The Power of Letting

When I look at the last three post I’ve written, I appear to be all over the place, from Julie, the Cruise Director, to dog bones in my bathwater to soul bullies in the friendly skies.  What I’m really writing, though, is field notes of a transformative journey.  I can’t promise a coherent thread from one essay to the next because I can’t necessarily see or grasp it in the moment, only in retrospect do I see the strands of connection.  What I do know is that God is true to his word and he has asked me a several months ago, while I stared into Grizzly's face,  to be willing to let my life change. 

I’ve said yes to that.  I will let my life change. 

That word ‘let’ has been showing up in abundance lately. Letting is hard work. It’s a passive thing, involving the action of someone else or my own inaction and implies loss of control. That is why it’s hard.  We let go of something we are holding - an object, an idea, a way of being, an attachment. We let another enter where  once we had a boundary; that’s vulnerability. We let someone help us when we used to handle it all ourselves; that’s humility.  

To “let” is quite risky, I am learning.  It’s also essential to transformation. 

In late July, I received a letter from the district attorney informing me that the driver of the car has been arrested. The letter said I had a RIGHT to attend his arraignment. It was bizarre, seeing his name and mine in the same sentence, and then seeing the word VICTIM next to my name.  I had not thought of myself in those terms in all these months. It all happened so fast that January afternoon and so much life has happened since then.  I honestly never thought they would catch anyone and by late spring was focused on my daughter’s wedding and trying to move on with my life.  

I weighed the pros and cons of going and not going to the arraignment since I had a choice. I had the RIGHT to decide. I talked to my counselor about it. He talked to me about managing my expectations. (If I thought his seeing my face would suddenly make him recognize my humanity and he would regret his actions…that was probably unrealistic given the decision he made to participate in such a random crime in the first place.)  I talked to my attorney friends and to my attorney son.  I called the DA.  She assured me that my presence at this hearing had no bearing either way on the judge’s decision.  He would simply plead guilty or not guilty and if the latter, a trial date would be set. As a victim (there’s that word again), she said I would be informed of his plea.   I decided not to go.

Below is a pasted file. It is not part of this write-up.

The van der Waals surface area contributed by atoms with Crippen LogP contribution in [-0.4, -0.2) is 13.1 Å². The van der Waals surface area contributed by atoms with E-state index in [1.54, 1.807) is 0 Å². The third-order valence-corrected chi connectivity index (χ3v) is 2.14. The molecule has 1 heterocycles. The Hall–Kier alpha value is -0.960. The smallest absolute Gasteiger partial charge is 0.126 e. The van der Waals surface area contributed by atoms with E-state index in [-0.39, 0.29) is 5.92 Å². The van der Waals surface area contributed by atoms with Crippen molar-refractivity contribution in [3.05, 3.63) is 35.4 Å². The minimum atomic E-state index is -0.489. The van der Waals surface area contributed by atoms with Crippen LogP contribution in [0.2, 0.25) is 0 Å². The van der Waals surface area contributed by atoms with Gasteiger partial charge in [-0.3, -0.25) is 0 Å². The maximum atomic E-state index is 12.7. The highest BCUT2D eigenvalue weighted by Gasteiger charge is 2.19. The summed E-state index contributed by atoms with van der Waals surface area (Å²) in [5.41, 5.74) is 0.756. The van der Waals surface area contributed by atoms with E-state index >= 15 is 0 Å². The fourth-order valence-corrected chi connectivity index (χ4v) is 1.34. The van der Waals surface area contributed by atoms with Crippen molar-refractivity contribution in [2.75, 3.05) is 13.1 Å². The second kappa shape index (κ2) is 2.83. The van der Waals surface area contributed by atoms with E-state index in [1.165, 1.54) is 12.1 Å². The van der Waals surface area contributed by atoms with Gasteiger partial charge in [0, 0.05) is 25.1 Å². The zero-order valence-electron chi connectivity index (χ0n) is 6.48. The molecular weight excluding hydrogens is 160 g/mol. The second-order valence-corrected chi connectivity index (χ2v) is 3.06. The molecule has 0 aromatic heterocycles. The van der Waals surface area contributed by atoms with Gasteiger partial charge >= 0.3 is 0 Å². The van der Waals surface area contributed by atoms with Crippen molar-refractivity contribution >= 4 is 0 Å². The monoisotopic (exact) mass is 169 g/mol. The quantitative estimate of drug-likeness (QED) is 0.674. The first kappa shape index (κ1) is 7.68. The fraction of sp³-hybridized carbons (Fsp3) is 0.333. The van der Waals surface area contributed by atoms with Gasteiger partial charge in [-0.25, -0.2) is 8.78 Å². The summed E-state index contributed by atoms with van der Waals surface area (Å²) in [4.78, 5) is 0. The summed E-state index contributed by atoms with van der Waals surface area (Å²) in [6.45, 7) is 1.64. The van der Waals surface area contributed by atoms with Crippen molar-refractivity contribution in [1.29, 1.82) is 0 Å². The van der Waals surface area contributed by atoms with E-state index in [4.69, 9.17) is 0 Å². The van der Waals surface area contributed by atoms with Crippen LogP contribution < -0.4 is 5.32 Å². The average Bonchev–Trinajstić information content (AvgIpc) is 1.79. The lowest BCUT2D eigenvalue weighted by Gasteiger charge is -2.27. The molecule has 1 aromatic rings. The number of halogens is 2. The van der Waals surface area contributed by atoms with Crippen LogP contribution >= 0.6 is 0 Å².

About ten days later I got another piece of paper.  This time I glanced out my front window, saw the word ‘sheriff’ on the side of the car parked in the street and the deputy walking up my driveway.  I knew that meant he pled not guilty. The officer handed me a subpoena. 

The ‘rights’ have now shifted. 

He has the RIGHT to face his accuser.   Up to this point, I have been nameless and faceless to him. Now he will see my face and know my name.  (I have a newfound empathy for people who don’t want to press charges.)  Part of me just wants it all to go away.  Part of me is angry that I have to go through this process and it isn’t even for the guy who ran up from behind me, tried to grab me, invaded my space and altered my life.  

And yet as I write that, I can see that my life may be altered for good. I have found a voice I had silenced and am letting  myself use it.  I have let go of a false self that was too accommodating and idolatrous of approval. I have let myself be ministered to by those to whom I used to want to appear strong.  I have let myself  listen to the voice of my Beloved over and over these last few months, through songs and scriptures and people who love me.  I have learned to lean into resistance more than I ever had.  I’ve let go of measuring and judging and caring whether or not people measure or judge me.  I’ve let myself wait when I have could have charged ahead. 

The driver, thus far, has not been convinced to give up his accomplice.  Both the DA and the counselor tell me it’s improbable that he will.  So the resolution I would like will probably not come, and yet I have to submit to the process and show up in court at the end of next month. In dealing with my anger over that, I’ve learned from my good counselor that anger is actually a secondary emotion.  We use it to cover primary emotions of fear and hurt, which are much more vulnerable - and who wants to feel those!  Anger feels powerful and action-oriented, like fuel in our veins.  Fear and hurt feel weak and helpless, like a child cowering in a dark closet.   

And yet when I write those words, I see those are the places in me where Jesus is invited to enter.  His strength is made perfect in my weakness. When I am weak, he is strong. More than anything else, when he walked the earth, he told his followers not to be afraid, because he was with them always, even to the ends of the earth.  When he left here bodily, he promised us the Comforter would come to soothe our pain. He told his followers to wait for it, the Spirit.  They did and he came. 

I have found his words true over and over these past few weeks. When I let myself be honest about what I feel, I open the door to Jesus. Anger keeps the door barred, but weakness invites his strength; fear welcomes his courage; and pain opens the door for the Comforter to come in.